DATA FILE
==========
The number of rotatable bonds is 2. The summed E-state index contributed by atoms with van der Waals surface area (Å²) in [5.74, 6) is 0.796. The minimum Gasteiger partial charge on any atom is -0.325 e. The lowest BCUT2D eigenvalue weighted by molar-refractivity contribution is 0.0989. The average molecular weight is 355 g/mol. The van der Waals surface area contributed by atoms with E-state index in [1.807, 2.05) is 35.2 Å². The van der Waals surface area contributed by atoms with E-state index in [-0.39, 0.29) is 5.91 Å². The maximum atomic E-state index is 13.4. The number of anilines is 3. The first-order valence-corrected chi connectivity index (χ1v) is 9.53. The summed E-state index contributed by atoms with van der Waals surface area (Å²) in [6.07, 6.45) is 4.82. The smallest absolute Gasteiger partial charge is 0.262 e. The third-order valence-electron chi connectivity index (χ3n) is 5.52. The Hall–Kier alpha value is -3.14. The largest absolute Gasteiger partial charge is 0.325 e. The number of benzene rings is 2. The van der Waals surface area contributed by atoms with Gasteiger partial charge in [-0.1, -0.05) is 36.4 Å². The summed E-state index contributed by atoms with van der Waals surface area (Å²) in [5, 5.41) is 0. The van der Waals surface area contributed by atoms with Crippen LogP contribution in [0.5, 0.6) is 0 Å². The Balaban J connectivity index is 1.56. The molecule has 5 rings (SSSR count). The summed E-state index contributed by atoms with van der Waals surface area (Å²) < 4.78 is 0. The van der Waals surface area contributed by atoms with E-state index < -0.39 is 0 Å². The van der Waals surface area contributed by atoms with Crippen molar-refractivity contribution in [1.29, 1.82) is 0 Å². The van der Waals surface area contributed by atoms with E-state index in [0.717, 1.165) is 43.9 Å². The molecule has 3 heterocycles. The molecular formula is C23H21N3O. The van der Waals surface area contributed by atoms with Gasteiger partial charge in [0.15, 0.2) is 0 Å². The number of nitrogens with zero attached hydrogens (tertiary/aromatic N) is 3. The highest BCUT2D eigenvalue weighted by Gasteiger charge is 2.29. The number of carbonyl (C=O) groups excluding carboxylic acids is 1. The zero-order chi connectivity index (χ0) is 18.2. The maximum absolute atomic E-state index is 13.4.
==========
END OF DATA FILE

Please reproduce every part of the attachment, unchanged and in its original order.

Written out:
The number of rotatable bonds is 2. The summed E-state index contributed by atoms with van der Waals surface area (Å²) in [5.74, 6) is 0.796. The minimum Gasteiger partial charge on any atom is -0.325 e. The lowest BCUT2D eigenvalue weighted by molar-refractivity contribution is 0.0989. The average molecular weight is 355 g/mol. The van der Waals surface area contributed by atoms with E-state index in [1.807, 2.05) is 35.2 Å². The van der Waals surface area contributed by atoms with E-state index in [-0.39, 0.29) is 5.91 Å². The maximum atomic E-state index is 13.4. The number of anilines is 3. The first-order valence-corrected chi connectivity index (χ1v) is 9.53. The summed E-state index contributed by atoms with van der Waals surface area (Å²) in [6.07, 6.45) is 4.82. The smallest absolute Gasteiger partial charge is 0.262 e. The third-order valence-electron chi connectivity index (χ3n) is 5.52. The Hall–Kier alpha value is -3.14. The largest absolute Gasteiger partial charge is 0.325 e. The number of benzene rings is 2. The van der Waals surface area contributed by atoms with Gasteiger partial charge in [-0.1, -0.05) is 36.4 Å². The summed E-state index contributed by atoms with van der Waals surface area (Å²) in [5, 5.41) is 0. The van der Waals surface area contributed by atoms with Crippen LogP contribution in [0.5, 0.6) is 0 Å². The Balaban J connectivity index is 1.56. The molecule has 5 rings (SSSR count). The summed E-state index contributed by atoms with van der Waals surface area (Å²) < 4.78 is 0. The van der Waals surface area contributed by atoms with E-state index < -0.39 is 0 Å². The van der Waals surface area contributed by atoms with Crippen molar-refractivity contribution in [1.29, 1.82) is 0 Å². The van der Waals surface area contributed by atoms with E-state index in [0.717, 1.165) is 43.9 Å². The molecule has 3 heterocycles. The molecular formula is C23H21N3O. The van der Waals surface area contributed by atoms with Gasteiger partial charge in [0.15, 0.2) is 0 Å². The number of nitrogens with zero attached hydrogens (tertiary/aromatic N) is 3. The highest BCUT2D eigenvalue weighted by Gasteiger charge is 2.29. The number of carbonyl (C=O) groups excluding carboxylic acids is 1. The zero-order chi connectivity index (χ0) is 18.2. The maximum absolute atomic E-state index is 13.4.